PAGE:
Teach students about chemical formulas, balanced chemical equations, and mole ratios with this unique “continuous variation” demonstration. Mix two solutions in various proportions and measure the volume of precipitate that forms in each mixture. Why do different ratios of liquids produce different amounts of precipitate? Which ratio will give the most precipitate? There's a simple answer but a powerful lesson—the maximum amount of precipitate will form when the ratio of the two solutions corresponds to the optimum mole ratio for the reactants. Chemicals are provided for two series of reactions, copper(II) chloride with trisodium phosphate and iron(III) nitrate with sodium hydroxide. Bright colorful solutions produce contrasting color precipitates that stand out and are easy to see. Teacher Demonstration Notes included. Enough materials are included to perform the demonstration seven times.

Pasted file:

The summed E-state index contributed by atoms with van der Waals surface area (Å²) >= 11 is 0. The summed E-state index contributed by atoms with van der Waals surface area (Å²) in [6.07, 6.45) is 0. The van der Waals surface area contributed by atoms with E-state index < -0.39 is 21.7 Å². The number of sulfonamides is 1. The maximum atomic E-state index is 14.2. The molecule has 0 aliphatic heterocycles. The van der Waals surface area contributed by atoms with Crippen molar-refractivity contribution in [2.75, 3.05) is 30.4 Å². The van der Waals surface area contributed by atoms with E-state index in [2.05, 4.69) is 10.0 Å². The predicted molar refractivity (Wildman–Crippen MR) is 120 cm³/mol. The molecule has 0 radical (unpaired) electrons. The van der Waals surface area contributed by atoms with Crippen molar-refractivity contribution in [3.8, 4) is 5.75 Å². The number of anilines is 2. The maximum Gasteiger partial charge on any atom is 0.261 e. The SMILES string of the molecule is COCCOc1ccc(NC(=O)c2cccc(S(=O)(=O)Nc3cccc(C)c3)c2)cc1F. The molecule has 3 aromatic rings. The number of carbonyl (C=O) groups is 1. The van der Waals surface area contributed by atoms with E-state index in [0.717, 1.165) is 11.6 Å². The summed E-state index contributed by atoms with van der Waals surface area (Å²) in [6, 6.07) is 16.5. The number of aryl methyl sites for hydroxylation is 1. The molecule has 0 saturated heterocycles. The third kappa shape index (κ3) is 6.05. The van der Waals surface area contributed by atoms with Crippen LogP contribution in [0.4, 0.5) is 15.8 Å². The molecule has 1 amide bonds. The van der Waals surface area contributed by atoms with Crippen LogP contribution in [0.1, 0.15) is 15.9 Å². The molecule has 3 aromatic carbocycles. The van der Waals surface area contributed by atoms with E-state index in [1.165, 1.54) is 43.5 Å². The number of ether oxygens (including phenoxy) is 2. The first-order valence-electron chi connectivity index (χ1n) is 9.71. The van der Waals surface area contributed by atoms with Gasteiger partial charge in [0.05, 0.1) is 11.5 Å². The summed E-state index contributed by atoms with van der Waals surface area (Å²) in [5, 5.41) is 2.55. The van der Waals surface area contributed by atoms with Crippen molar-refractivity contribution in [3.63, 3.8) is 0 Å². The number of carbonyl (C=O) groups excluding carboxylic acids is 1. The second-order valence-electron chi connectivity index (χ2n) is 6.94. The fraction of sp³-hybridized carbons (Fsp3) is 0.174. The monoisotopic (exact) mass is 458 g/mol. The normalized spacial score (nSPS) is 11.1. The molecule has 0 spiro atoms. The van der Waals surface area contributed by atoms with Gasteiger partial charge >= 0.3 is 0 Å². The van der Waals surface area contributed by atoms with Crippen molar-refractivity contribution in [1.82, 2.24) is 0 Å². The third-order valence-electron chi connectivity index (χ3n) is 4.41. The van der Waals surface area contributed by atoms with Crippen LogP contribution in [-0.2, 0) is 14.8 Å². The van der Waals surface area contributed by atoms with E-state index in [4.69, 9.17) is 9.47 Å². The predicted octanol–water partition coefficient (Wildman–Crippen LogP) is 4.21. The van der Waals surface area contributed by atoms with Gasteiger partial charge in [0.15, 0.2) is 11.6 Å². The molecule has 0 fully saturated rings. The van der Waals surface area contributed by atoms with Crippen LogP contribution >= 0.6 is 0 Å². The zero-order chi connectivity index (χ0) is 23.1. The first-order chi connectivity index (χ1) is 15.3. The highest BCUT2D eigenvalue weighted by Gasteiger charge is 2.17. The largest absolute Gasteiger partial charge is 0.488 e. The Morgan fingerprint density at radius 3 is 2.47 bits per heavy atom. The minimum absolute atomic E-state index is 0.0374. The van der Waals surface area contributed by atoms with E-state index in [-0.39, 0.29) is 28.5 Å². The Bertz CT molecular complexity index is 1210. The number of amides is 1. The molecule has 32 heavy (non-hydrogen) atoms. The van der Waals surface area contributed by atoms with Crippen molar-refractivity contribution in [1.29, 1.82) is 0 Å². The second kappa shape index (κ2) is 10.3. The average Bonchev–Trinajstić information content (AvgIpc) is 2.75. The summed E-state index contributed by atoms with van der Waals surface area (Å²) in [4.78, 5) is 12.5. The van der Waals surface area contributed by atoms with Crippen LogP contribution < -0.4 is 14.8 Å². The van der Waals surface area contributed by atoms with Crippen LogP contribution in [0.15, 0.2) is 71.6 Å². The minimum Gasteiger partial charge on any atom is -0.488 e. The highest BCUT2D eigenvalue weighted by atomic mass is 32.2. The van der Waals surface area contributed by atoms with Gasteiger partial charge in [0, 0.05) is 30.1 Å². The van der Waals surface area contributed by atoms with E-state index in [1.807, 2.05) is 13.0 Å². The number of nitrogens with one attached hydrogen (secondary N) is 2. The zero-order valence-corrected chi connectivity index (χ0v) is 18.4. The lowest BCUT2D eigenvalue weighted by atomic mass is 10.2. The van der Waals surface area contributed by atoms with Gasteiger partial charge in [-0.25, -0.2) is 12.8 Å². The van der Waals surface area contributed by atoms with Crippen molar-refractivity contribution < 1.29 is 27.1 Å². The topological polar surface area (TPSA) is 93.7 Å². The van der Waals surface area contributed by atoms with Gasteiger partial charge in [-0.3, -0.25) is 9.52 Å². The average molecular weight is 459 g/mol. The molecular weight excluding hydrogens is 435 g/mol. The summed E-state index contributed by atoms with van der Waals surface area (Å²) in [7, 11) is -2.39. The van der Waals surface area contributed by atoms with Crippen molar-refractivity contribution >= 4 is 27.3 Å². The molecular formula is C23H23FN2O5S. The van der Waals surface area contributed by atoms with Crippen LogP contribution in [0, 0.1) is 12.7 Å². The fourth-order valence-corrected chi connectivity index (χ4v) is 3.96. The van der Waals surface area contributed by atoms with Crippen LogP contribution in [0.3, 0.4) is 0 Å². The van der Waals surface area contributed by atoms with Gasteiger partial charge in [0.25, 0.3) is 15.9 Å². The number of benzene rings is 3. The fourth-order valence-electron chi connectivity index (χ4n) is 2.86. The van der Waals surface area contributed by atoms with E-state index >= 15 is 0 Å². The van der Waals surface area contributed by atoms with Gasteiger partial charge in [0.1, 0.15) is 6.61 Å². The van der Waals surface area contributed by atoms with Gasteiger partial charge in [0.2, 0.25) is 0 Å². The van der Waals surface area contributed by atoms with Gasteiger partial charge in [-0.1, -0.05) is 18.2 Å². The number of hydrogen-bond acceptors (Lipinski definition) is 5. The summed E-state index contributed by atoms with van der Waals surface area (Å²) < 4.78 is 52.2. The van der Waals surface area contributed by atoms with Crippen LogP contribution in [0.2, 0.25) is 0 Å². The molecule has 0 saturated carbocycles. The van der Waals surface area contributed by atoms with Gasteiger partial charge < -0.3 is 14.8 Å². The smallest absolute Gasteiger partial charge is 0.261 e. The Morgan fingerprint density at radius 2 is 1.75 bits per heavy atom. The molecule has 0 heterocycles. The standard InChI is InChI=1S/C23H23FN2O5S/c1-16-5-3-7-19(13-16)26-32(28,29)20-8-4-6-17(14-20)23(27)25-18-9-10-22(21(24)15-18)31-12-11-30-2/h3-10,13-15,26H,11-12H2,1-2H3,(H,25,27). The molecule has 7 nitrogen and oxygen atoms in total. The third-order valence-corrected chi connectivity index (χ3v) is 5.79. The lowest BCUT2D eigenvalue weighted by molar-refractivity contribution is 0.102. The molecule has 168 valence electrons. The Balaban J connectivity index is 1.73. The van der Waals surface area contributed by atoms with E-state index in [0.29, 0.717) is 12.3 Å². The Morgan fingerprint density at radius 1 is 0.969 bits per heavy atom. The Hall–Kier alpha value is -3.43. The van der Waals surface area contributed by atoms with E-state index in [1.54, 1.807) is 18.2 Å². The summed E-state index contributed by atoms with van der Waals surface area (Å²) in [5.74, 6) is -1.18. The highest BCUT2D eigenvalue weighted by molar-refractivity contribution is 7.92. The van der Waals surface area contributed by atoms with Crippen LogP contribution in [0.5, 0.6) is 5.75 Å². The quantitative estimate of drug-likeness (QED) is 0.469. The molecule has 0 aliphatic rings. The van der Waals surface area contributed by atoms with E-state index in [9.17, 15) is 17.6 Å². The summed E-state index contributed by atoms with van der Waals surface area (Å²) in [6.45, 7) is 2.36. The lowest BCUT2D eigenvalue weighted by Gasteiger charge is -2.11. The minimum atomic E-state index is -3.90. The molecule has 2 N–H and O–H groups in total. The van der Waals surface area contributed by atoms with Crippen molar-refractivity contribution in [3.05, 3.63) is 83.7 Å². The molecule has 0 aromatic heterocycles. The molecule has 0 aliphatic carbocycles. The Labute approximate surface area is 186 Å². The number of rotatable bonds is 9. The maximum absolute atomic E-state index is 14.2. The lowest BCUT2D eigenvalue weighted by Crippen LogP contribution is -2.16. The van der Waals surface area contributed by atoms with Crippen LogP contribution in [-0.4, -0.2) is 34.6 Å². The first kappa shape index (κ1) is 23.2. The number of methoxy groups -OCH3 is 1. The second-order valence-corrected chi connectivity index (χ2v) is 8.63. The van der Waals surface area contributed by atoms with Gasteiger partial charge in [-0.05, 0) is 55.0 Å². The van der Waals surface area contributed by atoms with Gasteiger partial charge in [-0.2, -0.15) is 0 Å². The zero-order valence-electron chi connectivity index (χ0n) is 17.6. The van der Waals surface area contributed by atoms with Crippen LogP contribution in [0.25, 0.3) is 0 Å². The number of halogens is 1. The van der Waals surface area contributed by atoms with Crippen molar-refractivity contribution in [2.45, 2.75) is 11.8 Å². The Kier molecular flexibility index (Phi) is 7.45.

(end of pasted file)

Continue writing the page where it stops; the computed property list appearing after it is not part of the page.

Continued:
Concepts: Stoichiometry, mole ratio, double replacement reaction, solubility rules.
Time Required: 30 minutes
Chemicals Provided: Copper(II) chloride solution, iron(III) nitrate solution, sodium hydroxide solution, trisodium phosphate solution.
Flinn Catalog/Reference Manual Page 405
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